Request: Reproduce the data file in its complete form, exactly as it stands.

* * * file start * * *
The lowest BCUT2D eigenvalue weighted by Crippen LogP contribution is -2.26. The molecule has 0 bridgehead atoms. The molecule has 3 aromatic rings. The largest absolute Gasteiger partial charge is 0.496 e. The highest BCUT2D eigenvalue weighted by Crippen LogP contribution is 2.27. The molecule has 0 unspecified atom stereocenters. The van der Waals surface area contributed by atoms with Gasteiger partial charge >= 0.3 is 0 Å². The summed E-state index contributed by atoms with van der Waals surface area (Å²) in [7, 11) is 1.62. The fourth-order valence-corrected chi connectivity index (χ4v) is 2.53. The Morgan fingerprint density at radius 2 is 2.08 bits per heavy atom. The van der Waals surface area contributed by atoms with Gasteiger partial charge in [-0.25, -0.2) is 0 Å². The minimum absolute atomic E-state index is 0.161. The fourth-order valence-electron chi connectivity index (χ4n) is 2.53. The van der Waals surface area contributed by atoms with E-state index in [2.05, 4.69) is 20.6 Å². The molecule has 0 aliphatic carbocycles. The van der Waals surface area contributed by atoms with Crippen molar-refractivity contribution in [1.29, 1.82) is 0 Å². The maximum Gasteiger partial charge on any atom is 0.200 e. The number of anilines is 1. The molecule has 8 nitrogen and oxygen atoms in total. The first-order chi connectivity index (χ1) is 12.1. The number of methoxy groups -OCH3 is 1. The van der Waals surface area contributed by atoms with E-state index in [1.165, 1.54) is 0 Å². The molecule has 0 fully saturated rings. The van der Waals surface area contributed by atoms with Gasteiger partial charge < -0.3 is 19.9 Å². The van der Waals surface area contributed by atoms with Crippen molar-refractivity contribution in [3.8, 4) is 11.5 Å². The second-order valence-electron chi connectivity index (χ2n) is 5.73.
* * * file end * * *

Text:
The lowest BCUT2D eigenvalue weighted by Crippen LogP contribution is -2.26. The molecule has 0 bridgehead atoms. The molecule has 3 aromatic rings. The largest absolute Gasteiger partial charge is 0.496 e. The highest BCUT2D eigenvalue weighted by Crippen LogP contribution is 2.27. The molecule has 0 unspecified atom stereocenters. The van der Waals surface area contributed by atoms with Gasteiger partial charge >= 0.3 is 0 Å². The summed E-state index contributed by atoms with van der Waals surface area (Å²) in [7, 11) is 1.62. The fourth-order valence-corrected chi connectivity index (χ4v) is 2.53. The Morgan fingerprint density at radius 2 is 2.08 bits per heavy atom. The van der Waals surface area contributed by atoms with Gasteiger partial charge in [-0.25, -0.2) is 0 Å². The minimum absolute atomic E-state index is 0.161. The fourth-order valence-electron chi connectivity index (χ4n) is 2.53. The van der Waals surface area contributed by atoms with E-state index in [2.05, 4.69) is 20.6 Å². The molecule has 0 aliphatic carbocycles. The van der Waals surface area contributed by atoms with Crippen molar-refractivity contribution in [1.29, 1.82) is 0 Å². The maximum Gasteiger partial charge on any atom is 0.200 e. The number of anilines is 1. The molecule has 8 nitrogen and oxygen atoms in total. The first-order chi connectivity index (χ1) is 12.1. The number of methoxy groups -OCH3 is 1. The van der Waals surface area contributed by atoms with E-state index in [1.165, 1.54) is 0 Å². The molecule has 0 fully saturated rings. The van der Waals surface area contributed by atoms with Gasteiger partial charge < -0.3 is 19.9 Å². The van der Waals surface area contributed by atoms with Crippen molar-refractivity contribution in [3.8, 4) is 11.5 Å². The second-order valence-electron chi connectivity index (χ2n) is 5.73.